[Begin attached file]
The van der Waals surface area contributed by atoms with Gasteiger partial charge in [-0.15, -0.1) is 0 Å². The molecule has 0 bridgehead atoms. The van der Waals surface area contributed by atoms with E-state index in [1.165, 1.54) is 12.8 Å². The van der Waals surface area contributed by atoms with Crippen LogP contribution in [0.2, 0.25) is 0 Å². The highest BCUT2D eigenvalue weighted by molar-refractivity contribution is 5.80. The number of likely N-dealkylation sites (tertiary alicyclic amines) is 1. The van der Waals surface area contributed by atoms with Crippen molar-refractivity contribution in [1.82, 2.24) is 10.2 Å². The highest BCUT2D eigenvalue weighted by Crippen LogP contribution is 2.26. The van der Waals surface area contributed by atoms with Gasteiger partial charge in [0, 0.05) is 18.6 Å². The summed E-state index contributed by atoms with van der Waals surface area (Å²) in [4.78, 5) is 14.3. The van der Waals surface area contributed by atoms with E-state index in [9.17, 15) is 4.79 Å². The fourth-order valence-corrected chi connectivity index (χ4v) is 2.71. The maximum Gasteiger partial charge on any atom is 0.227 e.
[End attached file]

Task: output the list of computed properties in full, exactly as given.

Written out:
The van der Waals surface area contributed by atoms with Gasteiger partial charge in [-0.15, -0.1) is 0 Å². The molecule has 0 bridgehead atoms. The van der Waals surface area contributed by atoms with E-state index in [1.165, 1.54) is 12.8 Å². The van der Waals surface area contributed by atoms with Crippen LogP contribution in [0.2, 0.25) is 0 Å². The highest BCUT2D eigenvalue weighted by molar-refractivity contribution is 5.80. The number of likely N-dealkylation sites (tertiary alicyclic amines) is 1. The van der Waals surface area contributed by atoms with Crippen molar-refractivity contribution in [1.82, 2.24) is 10.2 Å². The highest BCUT2D eigenvalue weighted by Crippen LogP contribution is 2.26. The van der Waals surface area contributed by atoms with Gasteiger partial charge in [0, 0.05) is 18.6 Å². The summed E-state index contributed by atoms with van der Waals surface area (Å²) in [4.78, 5) is 14.3. The van der Waals surface area contributed by atoms with E-state index in [9.17, 15) is 4.79 Å². The fourth-order valence-corrected chi connectivity index (χ4v) is 2.71. The maximum Gasteiger partial charge on any atom is 0.227 e.